Hence the boolean variable A becomes "false" and the boolean variable B becomes "true"; Note that these substitution are performed at compiler time and, therefore, do not affect program run-time performances.

    The is_reference<typename T> template looks like a "function" that operates on metadata and can be "invoked" at compiler time. The BOOST library adopted "meta-function" term for such templates.

    Besides is_reference<typename T> meta-function the BOOST library defines set of useful meta-functions in the <boost/type_traits.hpp> header file. The set includes, for example, remove_reference<typename T> meta-function. The meta-function removes "&" from the type definition, for example, remove_reference<int&>::type will be int.

    The full list of the type traits meta-functions can be found at: Boost Type Traits

    Test Application

    The test application implements all 3 iterator versions in parser.h file. The test.cpp makes test run for the implementations. Besides the source files the zip archive contains parser_it.vcproj project file for MS Visual Studio 2008 and Make.am file for KDevelop.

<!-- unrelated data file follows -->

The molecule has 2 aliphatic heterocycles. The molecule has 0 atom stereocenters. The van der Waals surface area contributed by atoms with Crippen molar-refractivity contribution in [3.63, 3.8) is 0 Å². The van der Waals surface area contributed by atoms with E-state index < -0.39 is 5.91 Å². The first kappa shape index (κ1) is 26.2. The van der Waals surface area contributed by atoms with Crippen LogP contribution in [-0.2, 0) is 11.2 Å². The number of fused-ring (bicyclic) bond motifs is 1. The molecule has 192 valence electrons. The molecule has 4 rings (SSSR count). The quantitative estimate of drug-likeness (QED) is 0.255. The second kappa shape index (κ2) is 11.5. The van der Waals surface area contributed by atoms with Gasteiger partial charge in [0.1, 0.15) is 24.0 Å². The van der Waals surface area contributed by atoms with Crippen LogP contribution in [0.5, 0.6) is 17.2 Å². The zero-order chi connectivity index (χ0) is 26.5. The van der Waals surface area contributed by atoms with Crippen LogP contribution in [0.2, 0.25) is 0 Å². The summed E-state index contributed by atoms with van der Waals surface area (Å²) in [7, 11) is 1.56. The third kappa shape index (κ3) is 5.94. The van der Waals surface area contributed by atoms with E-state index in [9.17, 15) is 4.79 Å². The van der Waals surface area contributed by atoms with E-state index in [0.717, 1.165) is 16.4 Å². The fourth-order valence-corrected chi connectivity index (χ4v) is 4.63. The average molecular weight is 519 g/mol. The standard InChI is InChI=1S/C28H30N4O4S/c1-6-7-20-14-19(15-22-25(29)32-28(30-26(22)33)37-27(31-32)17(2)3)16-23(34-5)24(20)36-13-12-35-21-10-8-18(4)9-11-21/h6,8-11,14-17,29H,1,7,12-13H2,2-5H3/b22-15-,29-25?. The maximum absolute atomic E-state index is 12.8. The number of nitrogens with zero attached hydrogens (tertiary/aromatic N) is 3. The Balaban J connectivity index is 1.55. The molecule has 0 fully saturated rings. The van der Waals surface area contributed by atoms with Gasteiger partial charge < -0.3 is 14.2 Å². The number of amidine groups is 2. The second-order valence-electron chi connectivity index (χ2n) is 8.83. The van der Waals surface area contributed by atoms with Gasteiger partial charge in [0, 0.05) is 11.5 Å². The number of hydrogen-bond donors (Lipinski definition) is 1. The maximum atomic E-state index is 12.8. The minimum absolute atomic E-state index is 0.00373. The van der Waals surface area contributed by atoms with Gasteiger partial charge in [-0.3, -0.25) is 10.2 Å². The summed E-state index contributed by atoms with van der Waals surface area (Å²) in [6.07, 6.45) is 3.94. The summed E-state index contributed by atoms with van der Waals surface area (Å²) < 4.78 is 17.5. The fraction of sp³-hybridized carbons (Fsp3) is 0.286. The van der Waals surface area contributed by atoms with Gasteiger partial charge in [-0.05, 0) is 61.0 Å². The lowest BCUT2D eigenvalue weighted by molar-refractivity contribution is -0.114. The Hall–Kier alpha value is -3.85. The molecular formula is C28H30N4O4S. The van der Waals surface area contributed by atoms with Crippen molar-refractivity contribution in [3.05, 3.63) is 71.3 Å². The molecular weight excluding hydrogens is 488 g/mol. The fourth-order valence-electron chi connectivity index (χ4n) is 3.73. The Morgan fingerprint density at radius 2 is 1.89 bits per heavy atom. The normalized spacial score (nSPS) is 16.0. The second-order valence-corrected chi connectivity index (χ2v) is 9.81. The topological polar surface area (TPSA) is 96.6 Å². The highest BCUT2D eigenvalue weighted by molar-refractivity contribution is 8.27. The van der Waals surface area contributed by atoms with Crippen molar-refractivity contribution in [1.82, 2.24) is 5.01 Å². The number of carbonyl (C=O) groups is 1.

To build the project the BOOST library must be installed and configured at your computer. The library can be downloaded from the BOOST Site.

    Conclusion

    The BOOST library provides convenient infrastructure for iterator implementation. The infrastructure includes elaborated hierarchy of iterator categories and the boost::facade_iterator template. The boost::facade_iterator template requires implementations of only essential methods (such as increment(), dereference() and equal()) and provides the rest of functionality.

    References:

    1. The C++ Standard Template Library by Plauger, Stepanov, Lee, and Musser.
    2. C++ Standard Library by Nicolai M. Josuttis.
    3. BOOST Iterators
    4. Coplien, J., Curiously Recurring Template Patterns, C++ Report, February 1995, pp. 24-27.